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Effect of high inflation on pensions

Effect of high inflation on pensions

Edward Willday – Nov 14, 2022 – 5 mins

Effect of high inflation on pensions

Edward Willday – Nov 14, 2022 – 5 mins

Over the summer, the UK’s inflation rate hit a high of 10.1%. This is over five times greater than the target inflation rate of 2% that the Bank of England aims to keep inflation within. In this article we discuss what inflation is and why rates are so high, plus what this means for your pension. We’ll finish by discussing what’s being done by the Bank of England about the high levels of inflation.

What is inflation?

The Bank of England define inflation as “the term we use to describe rising prices. How quickly prices go up is called the rate of inflation”. The rate of inflation is calculated by the Office of National Statistics each month, by comparing the price of a virtual basket of commonly purchased products – the total price of this basket is known as the Consumer Prices Index. This figure is compared to what it was a year previously – the percentage change is the rate of inflation. A stable rate of inflation is a good sign of a healthy economy, which is why it’s so important to track.

The chart below (Source: Office for National Statistics, on BBC.com) shows the inflation rate over the last decade.

As can be clearly seen, since late 2021 there has been a sharp and continuing rise in the level of inflation.

Why are inflation rates so high?

As previously mentioned, inflation rates rising is due to the cost of the virtual basket increasing. This, in turn, can occur due to supply and demand – when there is higher demand than there is supply, the price increase. Additionally, when the unit cost of a product increases, the final sale price of the product will also increase.

The invasion of Ukraine by Russia led to an increase in food prices – Ukraine is colloquially known as the ‘bread basket of Europe’ due to the amount of grain that comes from the country. With this supply channel stopped, the price has increased. Additionally, oil and gas prices have risen considerably due to the invasion, due to sanctions imposed on Russia – previously, a significant amount of Europe’s oil and gas came from Russia.

On top of this, due to the Covid-19 global pandemic, several supply chain bottlenecks have come about. This is leading to less supply of certain products, also driving the price up.

What this means for your pension?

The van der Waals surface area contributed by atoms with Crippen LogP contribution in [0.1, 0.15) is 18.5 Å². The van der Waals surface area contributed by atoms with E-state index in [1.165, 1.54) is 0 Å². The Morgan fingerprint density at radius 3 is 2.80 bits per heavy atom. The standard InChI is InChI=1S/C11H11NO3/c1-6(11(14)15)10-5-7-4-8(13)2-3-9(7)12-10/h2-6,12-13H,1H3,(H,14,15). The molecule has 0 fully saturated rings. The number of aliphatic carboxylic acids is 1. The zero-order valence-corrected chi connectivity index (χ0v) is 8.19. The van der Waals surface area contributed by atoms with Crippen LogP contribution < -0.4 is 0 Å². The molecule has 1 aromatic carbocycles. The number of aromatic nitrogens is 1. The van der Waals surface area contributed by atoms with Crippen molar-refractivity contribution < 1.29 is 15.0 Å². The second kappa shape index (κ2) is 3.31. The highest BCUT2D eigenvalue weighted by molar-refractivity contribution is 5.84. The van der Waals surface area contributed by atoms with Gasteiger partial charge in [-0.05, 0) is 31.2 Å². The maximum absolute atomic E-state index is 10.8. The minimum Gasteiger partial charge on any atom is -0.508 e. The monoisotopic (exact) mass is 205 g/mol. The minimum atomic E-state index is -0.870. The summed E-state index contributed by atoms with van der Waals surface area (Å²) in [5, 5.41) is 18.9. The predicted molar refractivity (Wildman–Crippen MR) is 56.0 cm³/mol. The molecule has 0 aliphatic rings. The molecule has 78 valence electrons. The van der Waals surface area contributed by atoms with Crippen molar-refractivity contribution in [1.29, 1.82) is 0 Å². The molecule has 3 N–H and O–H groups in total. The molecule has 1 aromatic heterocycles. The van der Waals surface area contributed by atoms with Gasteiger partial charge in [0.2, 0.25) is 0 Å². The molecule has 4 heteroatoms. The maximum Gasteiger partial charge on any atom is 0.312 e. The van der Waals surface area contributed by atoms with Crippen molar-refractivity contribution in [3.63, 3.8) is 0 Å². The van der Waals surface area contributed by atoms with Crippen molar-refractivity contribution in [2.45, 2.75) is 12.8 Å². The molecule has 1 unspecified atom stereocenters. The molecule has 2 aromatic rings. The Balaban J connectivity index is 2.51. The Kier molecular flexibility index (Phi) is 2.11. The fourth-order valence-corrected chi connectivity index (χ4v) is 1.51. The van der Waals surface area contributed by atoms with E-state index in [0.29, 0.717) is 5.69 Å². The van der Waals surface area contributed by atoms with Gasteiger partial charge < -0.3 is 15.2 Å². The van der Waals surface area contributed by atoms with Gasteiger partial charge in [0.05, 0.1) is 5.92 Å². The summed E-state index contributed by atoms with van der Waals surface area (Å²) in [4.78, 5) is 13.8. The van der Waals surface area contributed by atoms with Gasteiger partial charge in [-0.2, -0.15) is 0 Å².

The impact of high inflation on your pension largely depends on the type of pension you have.

State pension

The amount of state pension received by pensioners in the UK can be impacted by the level of inflation – if there is no increase to state pension in line with inflation, pensioners are worse off – the money they receive does not stretch as far, as prices have increased. To offset the impact of inflation on pensions, the government have instilled a Pension Triple Lock guarantee. This means that the UK state pension is guaranteed to rise by the highest of three factors, with the data taken in November in readiness for an increase the following April in the new tax year:

  • The rate of inflation in the previous September (two months before the data is derived) – so in November 2022 this will be 10.1% – the inflation rate of September 2022
  • Average earnings from May to July
  • A minimum uplift of 2.5%

There is discussion in government at this time about whether to honour the Triple Lock in its truest sense, or whether to use the average earnings figure. This is because it is estimated it will cost an additional £5bn to honour the 10.1% rise. The decision should be announced as part of the new financial statement in mid-November.

Private pension

The money that you have in your pension pots is an investment, so should grow over time. Usually this happens at a faster rate than inflation, but as with any investment, this is not a guarantee. When calculating your private pension growth in real terms, you should deduct the inflation rate from the percentage value of growth.

For example:

  • If your pension pot grows by 2% per year and inflation is at the Bank of England target of 2%, in real terms you are no better off. The money in your pot after 5 years
  • If your pension pot grows by 4% per year and inflation is at 2%, you’d be able to buy more with your pension pot after 5 years than with the same pot of money at the start of the 5 years
  • If your pension pot grows by 1% and inflation is at 2% (so the rate of inflation is higher than the pension growth), you can buy less with your pension pot after 5 years than with the same pot of money at the start of the 5 years. Therefore despite the pension pot having grown, in real terms it has not grown.

What’s being done about the high level of inflation?

As part of their plan to tackle high inflation, the Bank of England are raising the base interest rate – this is currently set at 3%, the highest it’s been since 2008, following a rise of 0.75% which was the biggest single rise since the 1980s. The purpose of this is that it will make people spend less as they will be more inclined to save their money. This will lead to prices rising at a slower rate, and therefore a lower rate of inflation. It is important to note, though – even if the inflation rate is brought down to be more inline with the Bank of England target, it doesn’t mean that prices will come down and that the cost of living will decrease. Lower inflation does not make items cheaper to purchase, it simply means that the price is rising at a slower rate.

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